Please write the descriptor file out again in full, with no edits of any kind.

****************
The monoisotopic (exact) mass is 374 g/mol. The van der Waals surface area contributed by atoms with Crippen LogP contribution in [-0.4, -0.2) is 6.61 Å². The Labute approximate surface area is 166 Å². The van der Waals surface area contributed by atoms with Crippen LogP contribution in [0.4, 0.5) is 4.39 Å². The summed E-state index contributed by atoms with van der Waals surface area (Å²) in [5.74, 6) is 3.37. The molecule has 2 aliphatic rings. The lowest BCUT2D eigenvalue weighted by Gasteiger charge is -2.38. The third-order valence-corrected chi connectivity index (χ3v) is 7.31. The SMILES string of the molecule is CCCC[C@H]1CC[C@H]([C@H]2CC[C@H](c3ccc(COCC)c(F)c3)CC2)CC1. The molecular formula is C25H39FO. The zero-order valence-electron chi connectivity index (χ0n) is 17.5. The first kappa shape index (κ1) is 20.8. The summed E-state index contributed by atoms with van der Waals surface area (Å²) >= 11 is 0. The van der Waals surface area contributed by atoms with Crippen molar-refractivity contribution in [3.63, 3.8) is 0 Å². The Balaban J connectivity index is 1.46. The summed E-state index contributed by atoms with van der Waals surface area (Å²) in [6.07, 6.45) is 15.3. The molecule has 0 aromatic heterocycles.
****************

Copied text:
The monoisotopic (exact) mass is 374 g/mol. The van der Waals surface area contributed by atoms with Crippen LogP contribution in [-0.4, -0.2) is 6.61 Å². The Labute approximate surface area is 166 Å². The van der Waals surface area contributed by atoms with Crippen LogP contribution in [0.4, 0.5) is 4.39 Å². The summed E-state index contributed by atoms with van der Waals surface area (Å²) in [5.74, 6) is 3.37. The molecule has 2 aliphatic rings. The lowest BCUT2D eigenvalue weighted by Gasteiger charge is -2.38. The third-order valence-corrected chi connectivity index (χ3v) is 7.31. The SMILES string of the molecule is CCCC[C@H]1CC[C@H]([C@H]2CC[C@H](c3ccc(COCC)c(F)c3)CC2)CC1. The molecular formula is C25H39FO. The zero-order valence-electron chi connectivity index (χ0n) is 17.5. The first kappa shape index (κ1) is 20.8. The summed E-state index contributed by atoms with van der Waals surface area (Å²) >= 11 is 0. The van der Waals surface area contributed by atoms with Crippen molar-refractivity contribution in [3.63, 3.8) is 0 Å². The Balaban J connectivity index is 1.46. The summed E-state index contributed by atoms with van der Waals surface area (Å²) in [6.07, 6.45) is 15.3. The molecule has 0 aromatic heterocycles.